More than a year after it was first unveiled, Houston City Council has finally given the Houston Bike Plan a green light.
The sweeping biking blueprint is the largest — and the only — bike plan on the books in Houston since the early 1990s, and is poised to provide cyclists hundreds of miles of safer bike lanes and trails throughout the city and surrounding areas. It is expected to cost between $300 million and $550 million to implement over the next ten to 20 years — which was a primary concern among the four city council members who voted against the plan: Michael Kubosh, Steve Le, Mike Knox and Greg Travis.
Still, for now, the plan is only that: a plan. It was not passed with any funding attached, and it is unclear for now how exactly it will proceed.
Of the 1,700 miles of new trails and on-street bike lanes, BikeHouston has estimated that possibly around 700 will be covered under already-existing ReBuild Houston projects in the next seven to ten years (it is unclear if a court case involving whether ReBuild Houston funding was properly approved by voters could affect that). And that leaves the majority of the funding up in the air. Other possible avenues may include large private donations, like those that went toward the Bayou Greenways project — or voter-approved bonds. Which, as we've reported in the past, could put the future of the Houston Bike Plan in the hands of drivers.
But BikeHouston Executive Director John Long said drivers have plenty of reasons to support the plan, whether or not they enjoy riding on sunny Saturday afternoons. For one, if they're the kind of drivers who get impatient with cyclists who get in their way on the road, the Bike Plan can fix that: Cyclists would have their own lanes well separated from traffic. Second, they will be much easier to spot, reducing the possibility of drivers hitting cyclists they did not see, or cyclists seeming to come out of nowhere.
"It is a benefit for everyone," Long said. "It creates predictability both for cyclists and drivers, who know to look for cyclists because there are designated areas for bikes on the streets. The other thing that's a little less obvious is by creating more and better bikeways, that will encourage more and more riders to be out there on the streets, both for transportation and recreation. The data is really clear about this. When there are more cyclists, it's safer for cyclists. It creates enough presence on the streets that drivers are more conscious of them."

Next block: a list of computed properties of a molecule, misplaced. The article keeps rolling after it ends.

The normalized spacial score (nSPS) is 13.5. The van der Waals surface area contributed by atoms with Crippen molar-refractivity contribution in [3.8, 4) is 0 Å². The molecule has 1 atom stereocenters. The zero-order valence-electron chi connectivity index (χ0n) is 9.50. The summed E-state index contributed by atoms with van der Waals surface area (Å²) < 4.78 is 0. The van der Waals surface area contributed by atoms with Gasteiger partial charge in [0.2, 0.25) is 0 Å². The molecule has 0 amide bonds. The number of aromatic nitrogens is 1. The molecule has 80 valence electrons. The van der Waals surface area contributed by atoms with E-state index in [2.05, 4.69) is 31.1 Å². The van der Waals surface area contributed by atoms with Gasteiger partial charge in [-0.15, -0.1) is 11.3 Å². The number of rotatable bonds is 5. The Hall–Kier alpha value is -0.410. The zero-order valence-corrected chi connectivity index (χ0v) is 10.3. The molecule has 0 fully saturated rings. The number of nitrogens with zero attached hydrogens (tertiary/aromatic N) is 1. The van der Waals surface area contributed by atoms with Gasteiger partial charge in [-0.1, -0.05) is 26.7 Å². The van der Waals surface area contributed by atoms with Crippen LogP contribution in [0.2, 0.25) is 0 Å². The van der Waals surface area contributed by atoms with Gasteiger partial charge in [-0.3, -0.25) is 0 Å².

The dangers of cycling in Houston and the total lack of updates and improvements to the dilapidated '90s-era biking infrastructure were the main impetuses behind the plan. As the Houston Press reported in our September cover story, "Will the Houston Bike Plan End the Battle Between Bicyclists and Drivers?" since 2013, nearly 1,700 cyclists have been hit by cars on Houston streets, and nearly a quarter of the accidents were hit-and-runs. Twenty-five riders have died, at least seven of whom were killed by hit-and-run drivers.
The Bike Plan seeks to massively increase the safety of cyclists by placing emphasis on "high-comfort" lanes — lanes that either include physical barriers from the traffic or are wide enough so that jerks who buzz past cyclists don't startle them or clip them. Currently, of the 500 existing miles of bike lanes in Houston, about half are high-comfort — but only 39 are on the actual streets and are often riddled with potholes and trash. The Bike Plan will add at least 600 more miles of high-comfort bikeways.
Long said that Mayor Sylvester Turner's strong support for the plan was evident and encouraging. In a statement, the mayor said, “Houstonians need more choices to connect safely to jobs, parks and services other than by car. The Houston Bike Plan provides a guide toward creating a safer and more accessible city that can be enjoyed by anyone who wants to ride a bicycle.”
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